From the moment we are born we are grieving. We know we’re going to die. We know everyone we love is going to die. We have memories of times that didn’t work out well at all, sometimes from the cause of others, sometimes from our own doings.

So the strategy of our lives is in part driven by trying to find a solution for grief: money, work, love, family, play, food, comfort and security.  All this is noble and good. We grow. We gain strengths and abilities. There is warmth and comfort when things are going well.

And at the same time, grief is still there. All things change. And in the deepest sense, there is no solution for grief, because grief belongs to love. Too much suppression and love becomes trapped, and the coping mechanisms can become destructive. Addictions, controlling behavior, avoidance, to name a few.

It’s sort of a radical idea to soften and make room for grief, rather than contract and suppress the difficult feelings. Radical because grief really does hurts.

It helps to grow a space within for grief, for anger, for hurt, to be allowed. A place where there is the understanding that these deep feelings are part of the wholeness of our being, and when we constrict upon them we imprison ourselves. If, even for a moment, we can step back from our natural reactiveness to emotional pain, put a pause on the interpretations of our survival brain, and simply look for ways to care for ourselves, the pressure of the pain is relieved. And we’re more able to be in the present moment, more connected, more vulnerable, more loving.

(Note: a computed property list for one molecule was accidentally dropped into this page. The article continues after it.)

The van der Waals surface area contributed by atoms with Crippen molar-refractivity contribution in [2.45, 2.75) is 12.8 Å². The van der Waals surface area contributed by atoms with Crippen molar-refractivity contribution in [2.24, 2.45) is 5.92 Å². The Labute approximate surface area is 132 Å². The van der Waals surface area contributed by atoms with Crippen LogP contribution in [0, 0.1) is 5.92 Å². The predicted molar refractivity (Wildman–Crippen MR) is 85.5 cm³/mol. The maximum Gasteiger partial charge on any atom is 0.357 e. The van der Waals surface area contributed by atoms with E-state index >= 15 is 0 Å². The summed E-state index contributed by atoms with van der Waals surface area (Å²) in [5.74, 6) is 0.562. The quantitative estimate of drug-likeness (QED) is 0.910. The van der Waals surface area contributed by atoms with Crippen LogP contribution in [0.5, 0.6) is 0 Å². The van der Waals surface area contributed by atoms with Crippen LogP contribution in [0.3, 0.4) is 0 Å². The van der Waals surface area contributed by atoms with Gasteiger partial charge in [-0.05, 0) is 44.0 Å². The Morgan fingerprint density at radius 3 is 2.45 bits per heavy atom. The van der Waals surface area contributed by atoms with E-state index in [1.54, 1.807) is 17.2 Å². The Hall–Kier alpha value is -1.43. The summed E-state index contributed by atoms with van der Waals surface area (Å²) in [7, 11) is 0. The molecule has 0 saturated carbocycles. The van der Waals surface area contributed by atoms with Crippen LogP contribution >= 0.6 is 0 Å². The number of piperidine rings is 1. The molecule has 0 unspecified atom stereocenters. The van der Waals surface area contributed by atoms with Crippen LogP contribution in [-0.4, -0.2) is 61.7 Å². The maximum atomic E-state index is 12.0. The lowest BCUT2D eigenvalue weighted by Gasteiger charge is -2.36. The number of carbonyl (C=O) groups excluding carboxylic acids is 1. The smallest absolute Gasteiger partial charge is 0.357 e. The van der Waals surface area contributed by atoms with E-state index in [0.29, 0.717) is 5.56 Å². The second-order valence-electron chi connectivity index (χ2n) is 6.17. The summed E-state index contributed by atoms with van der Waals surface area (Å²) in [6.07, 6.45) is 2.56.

Practice this. When there are difficult feelings, notice where you’re tightening up in your body. Usually the belly will be constricted, the breathing tight. There will be a battle going on in your heart and gut, and the mind will waging it’s own battle. Acknowledge that is going on, and for the time being, back off from trying to fix anything.

Soften your belly. Physically soften your belly. Relax the muscles down there. They’ll get tight again, and when they do, just soften that belly again.

As you soften the belly, you may notice feelings, often of grief or anger, start to rise out of your softened belly. Just physically softening the belly helps to release the feeling trapped in the stomach muscles. The feelings rise like smoke towards the heart and the lungs.

Then do whatever works for you, just an intentional thought is sufficient, to expand the space within your heart and lungs, your chest and throat, to make room for those feelings; to help the grief to find it’s natural home within you. And breathe.

Breathe. Soften the belly. Make space in your heart and breath to help grief find her natural home, where love resides.

– Woo